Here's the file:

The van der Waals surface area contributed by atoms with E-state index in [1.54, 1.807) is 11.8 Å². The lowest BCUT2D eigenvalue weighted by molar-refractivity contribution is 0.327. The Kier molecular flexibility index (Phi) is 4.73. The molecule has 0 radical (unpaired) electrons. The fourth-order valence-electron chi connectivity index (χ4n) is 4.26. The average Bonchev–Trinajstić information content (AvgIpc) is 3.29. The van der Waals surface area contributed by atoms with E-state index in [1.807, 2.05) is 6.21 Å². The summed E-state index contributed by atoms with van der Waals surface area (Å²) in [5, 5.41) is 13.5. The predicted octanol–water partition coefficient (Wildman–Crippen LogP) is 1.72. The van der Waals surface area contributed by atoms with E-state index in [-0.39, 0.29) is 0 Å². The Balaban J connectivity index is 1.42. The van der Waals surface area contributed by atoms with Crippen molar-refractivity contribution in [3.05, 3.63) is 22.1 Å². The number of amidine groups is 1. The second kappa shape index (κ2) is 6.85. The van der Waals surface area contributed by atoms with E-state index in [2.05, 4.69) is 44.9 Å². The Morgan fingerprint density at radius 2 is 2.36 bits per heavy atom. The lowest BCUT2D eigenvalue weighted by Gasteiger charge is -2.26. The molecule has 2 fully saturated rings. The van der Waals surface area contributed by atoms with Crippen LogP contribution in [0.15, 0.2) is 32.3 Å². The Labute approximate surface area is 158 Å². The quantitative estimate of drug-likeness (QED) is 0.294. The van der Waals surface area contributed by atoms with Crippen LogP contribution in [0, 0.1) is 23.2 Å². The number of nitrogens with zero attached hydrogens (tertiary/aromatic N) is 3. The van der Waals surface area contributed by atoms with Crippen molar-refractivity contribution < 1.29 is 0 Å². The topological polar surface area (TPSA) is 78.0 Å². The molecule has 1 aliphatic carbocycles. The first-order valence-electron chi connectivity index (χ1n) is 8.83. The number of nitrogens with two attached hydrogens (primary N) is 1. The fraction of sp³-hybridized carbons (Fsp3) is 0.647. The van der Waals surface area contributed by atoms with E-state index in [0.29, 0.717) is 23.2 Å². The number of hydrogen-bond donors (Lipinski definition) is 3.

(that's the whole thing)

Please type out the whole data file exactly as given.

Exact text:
The van der Waals surface area contributed by atoms with E-state index in [1.54, 1.807) is 11.8 Å². The lowest BCUT2D eigenvalue weighted by molar-refractivity contribution is 0.327. The Kier molecular flexibility index (Phi) is 4.73. The molecule has 0 radical (unpaired) electrons. The fourth-order valence-electron chi connectivity index (χ4n) is 4.26. The average Bonchev–Trinajstić information content (AvgIpc) is 3.29. The van der Waals surface area contributed by atoms with E-state index in [1.807, 2.05) is 6.21 Å². The summed E-state index contributed by atoms with van der Waals surface area (Å²) in [5, 5.41) is 13.5. The predicted octanol–water partition coefficient (Wildman–Crippen LogP) is 1.72. The van der Waals surface area contributed by atoms with E-state index in [-0.39, 0.29) is 0 Å². The Balaban J connectivity index is 1.42. The van der Waals surface area contributed by atoms with Crippen molar-refractivity contribution in [3.05, 3.63) is 22.1 Å². The number of amidine groups is 1. The second kappa shape index (κ2) is 6.85. The van der Waals surface area contributed by atoms with E-state index in [2.05, 4.69) is 44.9 Å². The Morgan fingerprint density at radius 2 is 2.36 bits per heavy atom. The lowest BCUT2D eigenvalue weighted by Gasteiger charge is -2.26. The molecule has 2 fully saturated rings. The van der Waals surface area contributed by atoms with Crippen LogP contribution in [0.15, 0.2) is 32.3 Å². The Labute approximate surface area is 158 Å². The quantitative estimate of drug-likeness (QED) is 0.294. The van der Waals surface area contributed by atoms with Crippen LogP contribution in [0, 0.1) is 23.2 Å². The number of nitrogens with zero attached hydrogens (tertiary/aromatic N) is 3. The van der Waals surface area contributed by atoms with Crippen molar-refractivity contribution < 1.29 is 0 Å². The topological polar surface area (TPSA) is 78.0 Å². The molecule has 1 aliphatic carbocycles. The first-order valence-electron chi connectivity index (χ1n) is 8.83. The number of nitrogens with two attached hydrogens (primary N) is 1. The fraction of sp³-hybridized carbons (Fsp3) is 0.647. The van der Waals surface area contributed by atoms with E-state index in [0.29, 0.717) is 23.2 Å². The number of hydrogen-bond donors (Lipinski definition) is 3.